Alchemy’s valuation soars as digital collectibles go mainstream

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Alchemy co-founders Nikil Viswanathan (left) and Joe Lau.

Source: Alchemy

The start-up Alchemy is taking advantage as more and more companies try to sustain their activities by adapting their technologies to blockchain and digital collectibles.

The San Francisco-based company on Thursday announced a $ 250 million funding round, raising its valuation to $ 3.5 billion. The Series C funding, led by Andreessen Horowitz, marks a seven-fold increase in Alchemy’s valuation from April.

Alchemy acts as an intermediary between the blockchain, the technology made famous by bitcoin, and the applications that consumers could use on their phones. Its platform allows developers to build applications on blockchains such as Ethereum.

These behind-the-scenes building blocks were used to create Dapper Labs, the maker of CryptoKitties, NBA Top Shot, Axie Infinity video game, and OpenSea, the largest NFT marketplace. A record $ 69 million non-fungible token sold by digital artist Beeple was also funded by Alchemy.

Non-fungible tokens, also known as NFTs, represent ownership of a virtual item such as a digital artwork or sports collectible card. This week, Adobe, which works with Alchemy, announcement plans to let artists prepare NFTs in Photoshop. PwC also has a partnership with the start-up.

“The main driving force behind tech companies is trying to make their products sustainable and make sure they’re up to date with emerging technologies,” Joe Lau, Alchemy co-founder and chief technology officer, told CNBC. . “They’re young enough to remember what it was like to see new technology emerge – they want to make sure they’re on top.”

Its investors compare Alchemy to Amazon Web Services, which sits between the internet and companies like Netflix and Uber that use AWS to host their websites. Alchemy is also used to create applications such as video games and social networking in what some describe as “Web 3.0”.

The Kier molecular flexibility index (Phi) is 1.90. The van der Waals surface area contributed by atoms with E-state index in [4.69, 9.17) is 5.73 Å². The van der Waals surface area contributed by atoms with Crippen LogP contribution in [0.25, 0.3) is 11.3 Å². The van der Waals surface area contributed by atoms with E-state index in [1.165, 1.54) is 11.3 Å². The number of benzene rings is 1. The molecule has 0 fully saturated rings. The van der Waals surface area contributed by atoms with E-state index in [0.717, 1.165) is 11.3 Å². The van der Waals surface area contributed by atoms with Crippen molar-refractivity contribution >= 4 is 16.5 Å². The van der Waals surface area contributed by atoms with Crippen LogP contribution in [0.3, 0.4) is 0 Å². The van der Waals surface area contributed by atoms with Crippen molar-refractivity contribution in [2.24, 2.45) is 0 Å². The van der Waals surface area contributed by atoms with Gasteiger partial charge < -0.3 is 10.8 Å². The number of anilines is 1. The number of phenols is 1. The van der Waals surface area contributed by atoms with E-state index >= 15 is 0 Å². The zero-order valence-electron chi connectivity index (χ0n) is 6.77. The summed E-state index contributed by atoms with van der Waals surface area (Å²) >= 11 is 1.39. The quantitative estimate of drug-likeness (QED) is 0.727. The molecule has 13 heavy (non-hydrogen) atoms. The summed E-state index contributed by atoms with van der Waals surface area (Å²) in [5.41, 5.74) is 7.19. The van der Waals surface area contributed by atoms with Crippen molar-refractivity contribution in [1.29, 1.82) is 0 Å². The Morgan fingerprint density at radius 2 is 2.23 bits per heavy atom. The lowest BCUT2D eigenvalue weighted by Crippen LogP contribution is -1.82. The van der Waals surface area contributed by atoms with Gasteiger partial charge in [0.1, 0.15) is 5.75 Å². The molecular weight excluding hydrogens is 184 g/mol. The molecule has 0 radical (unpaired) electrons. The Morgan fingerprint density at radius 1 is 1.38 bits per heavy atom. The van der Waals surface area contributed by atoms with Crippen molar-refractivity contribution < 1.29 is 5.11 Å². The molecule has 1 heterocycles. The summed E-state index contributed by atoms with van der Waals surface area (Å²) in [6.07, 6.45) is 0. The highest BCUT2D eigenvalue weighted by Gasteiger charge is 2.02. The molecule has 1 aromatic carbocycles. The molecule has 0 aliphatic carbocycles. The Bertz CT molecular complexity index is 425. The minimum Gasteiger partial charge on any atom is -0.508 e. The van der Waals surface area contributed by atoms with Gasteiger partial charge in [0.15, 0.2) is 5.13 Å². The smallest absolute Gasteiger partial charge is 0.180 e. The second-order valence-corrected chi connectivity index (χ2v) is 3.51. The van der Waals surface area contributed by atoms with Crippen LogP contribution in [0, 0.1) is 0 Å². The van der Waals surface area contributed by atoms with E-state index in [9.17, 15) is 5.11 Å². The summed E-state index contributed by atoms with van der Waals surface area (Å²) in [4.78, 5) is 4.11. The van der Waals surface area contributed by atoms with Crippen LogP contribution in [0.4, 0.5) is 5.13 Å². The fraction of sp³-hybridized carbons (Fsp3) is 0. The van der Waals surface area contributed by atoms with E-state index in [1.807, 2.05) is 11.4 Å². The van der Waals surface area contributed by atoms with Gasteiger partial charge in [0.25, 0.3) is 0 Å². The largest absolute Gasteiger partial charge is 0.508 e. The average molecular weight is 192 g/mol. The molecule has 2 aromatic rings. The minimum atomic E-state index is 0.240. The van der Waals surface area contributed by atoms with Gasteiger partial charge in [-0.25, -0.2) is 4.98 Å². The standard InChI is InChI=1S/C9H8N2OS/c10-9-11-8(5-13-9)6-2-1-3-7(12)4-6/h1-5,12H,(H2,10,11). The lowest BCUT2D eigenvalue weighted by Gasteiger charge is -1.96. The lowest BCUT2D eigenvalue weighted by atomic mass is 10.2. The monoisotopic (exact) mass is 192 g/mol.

“The biggest misconception about blockchains is that they are only about money, cryptocurrencies or finance,” said Ali Yahya, general partner at Andreessen Horowitz who led the fundraising round. “The truth is, they’re actually a lot more powerful and allow for a much broader set of applications.”

Alchemy has seen its revenue increase 15 times since April and by the end of October is profitable, according to its founders. The start-up has been around for four years, but just made its public launch last August. Former Yahoo CEO Jerry Yang, Linkedin founder Reid Hoffman, Jay-Z and Charles Schwab (the founder, not the brokerage firm), are among its early investors. Former New York Stock Exchange CEO Coinbase and PayPal founder Peter Thiel are also backers, as are Alphabet chairman John Hennessy.

Celebrities, musicians and professional athletes brought more attention to the NFT space this year. The frenzy is reminiscent of what marked a peak for the cryptocurrency markets around 2018, with the rise of the initial coin offering, or ICOs.

Alchemy co-founder and CEO Nikil Viswanathan compared it to the early days of the internet. “A lot of businesses are dead, but that didn’t mean the internet had no value,” he said.

“Likewise, we believe NFTs are here to stay,” Viswanathan told CNBC. “The blockchain has become a place where big companies like Adobe, who lead the tech ecosystem today, find value there.”


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